Men’s 25-meter rapid fire pistol: It was a disappointing day Aug. 21 for Afanasijs Kuzmins, who wound up 14th out of 17 competitors. His score was 574. World record holder Ralf Schumann of Germany won the gold medal in the event.


Men’s 100-meter breaststroke: Pāvels Murāns finished fifth in his Aug. 14 heat with a time of 1:06.45. Overall, he ranked 50th. The gold medal in the event went to Japan’s Kosuke Kitajima.

Men’s 100-meter butterfly: Andrejs Dūda finished last his in heat Aug. 19 with a time of 56.81, placing 53rd overall. He did not advance to the semifinals in the event.

Men’s 100-meter freestyle: Romāns Miloslavskis finished first in his heat Aug. 17, setting a new personal best and Latvian record with a time of 50.94, LETA reported. Overall, Miloslavskis finished 35th in the event, not fast enough to advance to the semifinals.

Men’s 200-meter freestyle: Romāns Miloslavskis finished a respectable third in his heat Aug. 15 with a time of 1:50.83, but did not advance to the semifinals in the event.

Men’s 200-meter individual medley: Guntars Deičmans finished fifth in his heat Aug. 18 with a time of 2:03.68, not fast enough to advance to the semifinals. He placed 25th overall.

Men’s 400-meter individual medley: Latvia’s Guntars Deičmans came in seventh in his heat Aug. 14, finishing in 4:29.17, which was 10.62 behind the leader. That wasn’t good enough to advance. The gold medal in the final went to Michael Phelps of the United States, who finished in 4:08.26, breaking world and Olympic records. Deičmans was 30th overall.

Women’s 100-meter freestyle: Agnese Ozoliņa finished fourth in her heat Aug. 18 with a time of 59.03, or 1.65 behind the leader. The time, which placed Ozoliņa 43rd overall, was not fast enough to advance to the semifinals in the event.


+105-kilogram group: Viktors Ščerbatihs on Aug. 25 earned Latvia’s second silver medal of these Olympics. He lifted 205 kilograms in the snatch and 250 kilograms in the clean and jerk, for a total of 455 kilograms. The gold medal went to Hossein Reza Zadeh of Iran.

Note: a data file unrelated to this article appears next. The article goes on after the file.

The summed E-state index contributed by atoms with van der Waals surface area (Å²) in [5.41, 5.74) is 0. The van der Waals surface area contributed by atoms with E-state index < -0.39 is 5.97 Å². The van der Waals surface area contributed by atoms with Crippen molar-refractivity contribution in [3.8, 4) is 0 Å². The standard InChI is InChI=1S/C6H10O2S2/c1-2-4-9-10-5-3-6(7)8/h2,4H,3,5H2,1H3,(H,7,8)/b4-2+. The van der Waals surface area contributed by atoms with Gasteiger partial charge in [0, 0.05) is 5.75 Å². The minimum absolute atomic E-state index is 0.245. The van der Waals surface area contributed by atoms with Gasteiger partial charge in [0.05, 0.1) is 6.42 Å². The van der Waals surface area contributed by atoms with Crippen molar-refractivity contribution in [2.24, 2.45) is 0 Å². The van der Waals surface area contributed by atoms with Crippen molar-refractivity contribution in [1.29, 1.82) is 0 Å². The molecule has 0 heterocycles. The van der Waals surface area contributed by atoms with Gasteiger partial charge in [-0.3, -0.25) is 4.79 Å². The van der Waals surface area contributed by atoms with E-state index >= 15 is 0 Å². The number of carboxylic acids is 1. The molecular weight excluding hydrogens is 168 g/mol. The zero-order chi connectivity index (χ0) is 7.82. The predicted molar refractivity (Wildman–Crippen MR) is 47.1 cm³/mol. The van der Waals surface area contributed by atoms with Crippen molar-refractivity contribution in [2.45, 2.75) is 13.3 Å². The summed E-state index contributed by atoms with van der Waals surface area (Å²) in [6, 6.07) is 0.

Men’s 96-kilogram: Latvia’s Igors Kostins lost to Uzbekistan’s Aleksey Cheglakov and Turkey’s Mehmet Ozal in the Aug. 25 elimination rounds.

Estonia and Lithuania compete, too

Lithuania’s surprise 94-90 victory over the United States in an Aug. 21 preliminary round basketball game serves as a reminder that the other two Baltic republics also are competing in the Summer Olympics.

The Lithuanian basketball team, in fact, is one to watch. Through its five games in the preliminaries, the Lithuanians remained undefeated having bested not only the Americans, but also the Puerto Ricans, the Greeks, the Australians and the Angolans. In the Aug. 26 quarterfinals, Lithuania beat China. But in the Aug. 27 semifinals, Italy dealt Lithuania its first loss. That set up an Aug. 28 rematch between Lithuania and the U.S. “dream team,” both fighting for the bronze medal. The Americans, however, exacted their revenge, beating Lithuania 104-96 to claim the bronze.

Lithuania earned three medals, including a gold for Virgilijus Alekna in the men’s discus, a silver for Austra Skujyte in the women’s heptathalon, and a silver for Andrejus Zadneprovskis in the men’s modern pentathalon. Estonia got three, including a silver medal for Jueri Jaanson in the men’s single scull rowing event, a bronze medal for Indrek Pertelson in men’s 100+ kilogram judo, and a bronze for Aleksander Tammert in the men’s discus event.

Latvia on NBC

Flag-bearer Vadims Vasiļevskis is shown on NBC as the Latvian team enters Olympic Stadium during the Aug. 13 opening ceremonies. (Photo by Andris Straumanis)

Andris Straumanis is a special correspondent for and a co-founder of Latvians Online. From 2000–2012 he was editor of the website.